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SurfTheChannel Decision A Victory for Creative Story Telling
Author:  Ted Shapiro
Date:  06/28/2012

Yesterday, a court in the UK took another important step in the effort to ensure that the millions of people worldwide who pour their hard work and creativity into the production of movies and TV shows are in a position to receive compensation for their work.  A jury of his peers convicted Anton Vickerman of criminal charges in connection with his operation of Surfthechannel.com, formerly one of the most trafficked “leeching” pirate sites in the world. The site by some estimates generated more than $50,000 per month in advertising revenue for the criminals who ran it.  The jury’s verdict reaffirmed the simple fact that intentionally distributing stolen content is stealing, regardless of where the content is hosted.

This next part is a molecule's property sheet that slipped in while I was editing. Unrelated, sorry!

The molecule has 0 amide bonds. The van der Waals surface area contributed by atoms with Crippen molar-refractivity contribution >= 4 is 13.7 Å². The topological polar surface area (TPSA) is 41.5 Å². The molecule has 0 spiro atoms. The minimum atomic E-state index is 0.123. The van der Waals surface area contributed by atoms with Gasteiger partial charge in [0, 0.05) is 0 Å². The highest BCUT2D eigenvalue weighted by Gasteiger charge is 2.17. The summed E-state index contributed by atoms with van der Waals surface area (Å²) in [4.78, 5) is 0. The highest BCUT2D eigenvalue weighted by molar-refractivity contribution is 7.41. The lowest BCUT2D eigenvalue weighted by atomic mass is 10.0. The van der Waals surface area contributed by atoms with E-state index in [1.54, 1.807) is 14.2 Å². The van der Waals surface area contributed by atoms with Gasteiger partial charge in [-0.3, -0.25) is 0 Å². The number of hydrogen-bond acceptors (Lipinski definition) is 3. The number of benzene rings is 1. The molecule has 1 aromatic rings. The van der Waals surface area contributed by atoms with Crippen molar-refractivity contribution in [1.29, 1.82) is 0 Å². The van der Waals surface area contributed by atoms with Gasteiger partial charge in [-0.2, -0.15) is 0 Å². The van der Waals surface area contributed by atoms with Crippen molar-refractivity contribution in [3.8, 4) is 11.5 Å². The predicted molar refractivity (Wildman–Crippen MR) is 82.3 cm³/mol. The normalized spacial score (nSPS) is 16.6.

This verdict, which comes in large part thanks to the work of the UK’s Federation Against Copyright Theft, is an important victory for all audiences who love watching high quality TV shows and movies online.  It means that viewers looking for their favorite shows and movies can be that much more confident that the sites they are visiting are legitimate, safe and secure.  It also means that the advertising revenue generated by their visit isn’t going to a criminal organization that rips  off the hardworking people – electricians, makeup artists, construction workers, to name a few – who make their living making movies.  It ensures that the creativity behind beloved  shows and movies will continue to be funded -- and flourish.

At the end of the day, the people running Surfthechannel were profiting by stealing other people’s hard work.  They were killing jobs by stealing revenue from the people who put their creativity, effort and ideas into developing the new and innovative entertainment audiences love.  Undermining even a little of the success of their work now makes it substantially harder for them to create at all in the future.  Yesterday’s verdict is an important step toward making sure the storytellers who create content will be able to continue to do so.